Answer C: It’s about sex. Now, this answer’s kind of scary. Or more accurately, the fact that this answer’s so widespread is kind of scary. Because Genesis 3 says nothing, absolutely nothing, about sex. At one point, it says the word “naked,” and I guess theologians for several centuries couldn’t handle the word “naked,” so somehow associated nakedness with sex and with God’s displeasure. But God made the man and woman naked! If anything, God’s unhappy to find them clothed – that’s the indication that something’s wrong, not the fact that they were naked. And . . . God is the one who first introduced the subject of sex, back in chapter one: be fruitful, multiply; fill the earth. So God can’t very well be against sex either. No, more likely is the idea that nakedness is introduced here because it indicates how the man and woman felt after being disobedient – they felt exposed, they felt there was nowhere to hide. So they tried to hide themselves with garments. From God. Good luck. This story has nothing to do with sex.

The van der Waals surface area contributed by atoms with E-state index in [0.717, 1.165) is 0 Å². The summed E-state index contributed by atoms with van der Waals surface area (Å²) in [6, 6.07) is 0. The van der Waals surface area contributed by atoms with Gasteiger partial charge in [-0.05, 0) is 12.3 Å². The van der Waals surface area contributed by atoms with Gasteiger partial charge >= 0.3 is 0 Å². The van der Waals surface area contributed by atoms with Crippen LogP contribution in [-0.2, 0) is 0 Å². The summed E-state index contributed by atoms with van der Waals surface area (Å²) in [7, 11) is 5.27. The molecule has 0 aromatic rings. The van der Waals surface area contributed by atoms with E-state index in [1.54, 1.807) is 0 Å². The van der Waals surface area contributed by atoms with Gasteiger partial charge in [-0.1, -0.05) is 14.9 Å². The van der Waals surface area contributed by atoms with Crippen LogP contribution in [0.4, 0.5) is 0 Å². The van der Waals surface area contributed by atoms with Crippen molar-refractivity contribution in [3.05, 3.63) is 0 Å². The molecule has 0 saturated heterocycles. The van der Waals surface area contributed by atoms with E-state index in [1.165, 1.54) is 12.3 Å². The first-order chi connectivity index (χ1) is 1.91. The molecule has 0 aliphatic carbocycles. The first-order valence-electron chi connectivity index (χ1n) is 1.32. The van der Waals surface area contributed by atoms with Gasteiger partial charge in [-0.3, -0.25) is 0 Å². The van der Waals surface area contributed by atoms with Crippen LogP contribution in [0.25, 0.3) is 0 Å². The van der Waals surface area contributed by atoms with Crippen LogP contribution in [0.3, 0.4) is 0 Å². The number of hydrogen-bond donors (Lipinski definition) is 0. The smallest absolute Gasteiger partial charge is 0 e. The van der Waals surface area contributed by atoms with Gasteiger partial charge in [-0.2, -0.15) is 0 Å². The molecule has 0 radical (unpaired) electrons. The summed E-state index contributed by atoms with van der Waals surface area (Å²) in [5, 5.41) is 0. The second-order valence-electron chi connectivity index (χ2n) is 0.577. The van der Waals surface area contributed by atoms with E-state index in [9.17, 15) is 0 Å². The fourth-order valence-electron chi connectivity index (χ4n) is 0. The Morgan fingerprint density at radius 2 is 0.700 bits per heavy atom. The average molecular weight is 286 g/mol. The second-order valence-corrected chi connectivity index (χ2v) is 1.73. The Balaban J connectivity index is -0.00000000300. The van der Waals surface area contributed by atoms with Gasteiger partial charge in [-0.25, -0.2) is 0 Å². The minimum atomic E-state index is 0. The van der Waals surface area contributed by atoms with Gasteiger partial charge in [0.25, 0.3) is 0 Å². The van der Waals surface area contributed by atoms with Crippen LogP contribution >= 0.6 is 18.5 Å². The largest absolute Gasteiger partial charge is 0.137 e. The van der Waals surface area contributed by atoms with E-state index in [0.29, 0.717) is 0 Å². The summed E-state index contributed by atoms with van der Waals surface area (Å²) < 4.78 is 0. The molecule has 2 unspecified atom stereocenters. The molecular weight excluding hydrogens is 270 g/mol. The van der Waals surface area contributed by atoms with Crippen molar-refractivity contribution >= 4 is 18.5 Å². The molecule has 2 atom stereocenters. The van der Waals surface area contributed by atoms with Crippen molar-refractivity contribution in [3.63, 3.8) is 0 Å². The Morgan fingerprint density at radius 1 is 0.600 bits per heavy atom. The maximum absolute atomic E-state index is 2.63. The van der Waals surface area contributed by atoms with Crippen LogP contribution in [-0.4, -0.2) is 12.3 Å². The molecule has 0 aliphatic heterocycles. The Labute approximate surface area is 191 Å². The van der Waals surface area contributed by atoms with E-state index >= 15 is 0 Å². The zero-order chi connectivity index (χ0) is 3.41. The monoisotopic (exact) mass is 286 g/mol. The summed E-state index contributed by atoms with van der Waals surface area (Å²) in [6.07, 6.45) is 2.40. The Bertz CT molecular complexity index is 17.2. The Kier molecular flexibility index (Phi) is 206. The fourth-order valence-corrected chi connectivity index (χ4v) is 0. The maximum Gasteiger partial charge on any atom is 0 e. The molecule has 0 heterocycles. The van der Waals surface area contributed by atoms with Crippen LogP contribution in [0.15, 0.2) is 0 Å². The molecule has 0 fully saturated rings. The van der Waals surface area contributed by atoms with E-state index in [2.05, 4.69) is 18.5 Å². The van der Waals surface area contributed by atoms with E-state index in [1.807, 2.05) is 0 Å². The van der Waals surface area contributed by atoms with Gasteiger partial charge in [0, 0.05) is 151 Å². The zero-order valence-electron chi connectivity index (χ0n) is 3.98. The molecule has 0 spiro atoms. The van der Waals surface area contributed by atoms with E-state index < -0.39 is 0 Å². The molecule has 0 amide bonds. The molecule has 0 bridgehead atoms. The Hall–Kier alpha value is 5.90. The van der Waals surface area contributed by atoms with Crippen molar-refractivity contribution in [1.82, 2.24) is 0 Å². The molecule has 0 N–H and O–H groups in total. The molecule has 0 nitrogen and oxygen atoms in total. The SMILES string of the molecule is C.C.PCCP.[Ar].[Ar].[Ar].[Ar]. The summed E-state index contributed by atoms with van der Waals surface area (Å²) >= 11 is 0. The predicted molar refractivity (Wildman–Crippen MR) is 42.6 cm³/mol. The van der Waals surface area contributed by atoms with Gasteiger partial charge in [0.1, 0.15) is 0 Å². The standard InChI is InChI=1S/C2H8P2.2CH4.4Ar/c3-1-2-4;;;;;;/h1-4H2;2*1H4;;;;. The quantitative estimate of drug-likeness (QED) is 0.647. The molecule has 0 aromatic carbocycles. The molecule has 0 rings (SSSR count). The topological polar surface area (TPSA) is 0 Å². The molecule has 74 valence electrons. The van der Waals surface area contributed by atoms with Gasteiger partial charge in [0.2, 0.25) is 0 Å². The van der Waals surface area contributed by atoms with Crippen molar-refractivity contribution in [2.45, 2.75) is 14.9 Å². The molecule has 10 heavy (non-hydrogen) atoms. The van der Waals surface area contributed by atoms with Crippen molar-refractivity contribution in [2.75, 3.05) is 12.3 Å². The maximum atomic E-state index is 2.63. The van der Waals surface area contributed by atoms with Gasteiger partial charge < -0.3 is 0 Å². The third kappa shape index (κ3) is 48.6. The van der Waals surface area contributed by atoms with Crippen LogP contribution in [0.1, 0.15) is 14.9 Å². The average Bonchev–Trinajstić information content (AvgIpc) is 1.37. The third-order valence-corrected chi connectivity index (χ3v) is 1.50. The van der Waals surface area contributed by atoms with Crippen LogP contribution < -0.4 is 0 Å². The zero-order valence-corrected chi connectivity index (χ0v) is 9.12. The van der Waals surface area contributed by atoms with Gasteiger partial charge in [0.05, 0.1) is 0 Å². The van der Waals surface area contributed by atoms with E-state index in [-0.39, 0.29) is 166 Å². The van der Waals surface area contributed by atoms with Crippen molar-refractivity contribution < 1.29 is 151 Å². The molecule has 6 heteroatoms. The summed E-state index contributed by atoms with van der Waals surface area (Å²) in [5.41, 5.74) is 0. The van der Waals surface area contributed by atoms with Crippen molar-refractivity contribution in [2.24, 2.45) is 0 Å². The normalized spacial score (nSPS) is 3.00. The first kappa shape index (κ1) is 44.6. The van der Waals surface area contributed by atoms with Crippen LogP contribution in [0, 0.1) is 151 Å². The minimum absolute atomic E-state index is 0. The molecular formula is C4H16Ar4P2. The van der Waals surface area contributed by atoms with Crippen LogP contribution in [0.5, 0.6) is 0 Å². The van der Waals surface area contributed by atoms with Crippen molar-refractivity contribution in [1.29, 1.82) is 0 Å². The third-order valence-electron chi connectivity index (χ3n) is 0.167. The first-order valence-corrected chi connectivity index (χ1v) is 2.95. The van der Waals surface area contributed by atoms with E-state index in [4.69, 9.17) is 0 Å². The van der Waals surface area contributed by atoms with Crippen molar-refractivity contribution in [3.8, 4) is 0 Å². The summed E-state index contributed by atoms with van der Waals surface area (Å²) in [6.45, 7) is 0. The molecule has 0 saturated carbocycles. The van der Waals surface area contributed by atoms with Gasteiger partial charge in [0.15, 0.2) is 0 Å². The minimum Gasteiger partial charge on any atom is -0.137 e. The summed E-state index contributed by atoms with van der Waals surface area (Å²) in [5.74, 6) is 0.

So, what’s Genesis 3 all about?
Answer D: It’s about “original sin.” Original sin is the idea that the first man and woman sinned, and that that sin is somehow passed along, and inherited by all their descendants, by all subsequent men and women, so that they’re all guilty because of what the first man and woman did. It doesn’t matter what kind of life you lead; you’re doomed from the start because of what happened back on Day One.
That . . . isn’t in Genesis 3. It doesn’t say in any of God’s speeches that God is going to hold all humanity forever accountable for the mistake of those two first people. And, in fact, it says elsewhere in the Bible, most clearly in Ezekiel, that God does not believe in this kind of group guilt for an ancestor’s sin. Ezekiel 18 says, as do parts of Jeremiah: If a person is upright, and their actions law-abiding and upright, someone like this will live, declares the Lord God. The one who has sinned is the one who must die – a child is not to bear their parent’s guilt, nor a parent their child’s guilt. The upright will be credited with their uprightness, and the wicked with their wickedness. I shall judge each by what that person does.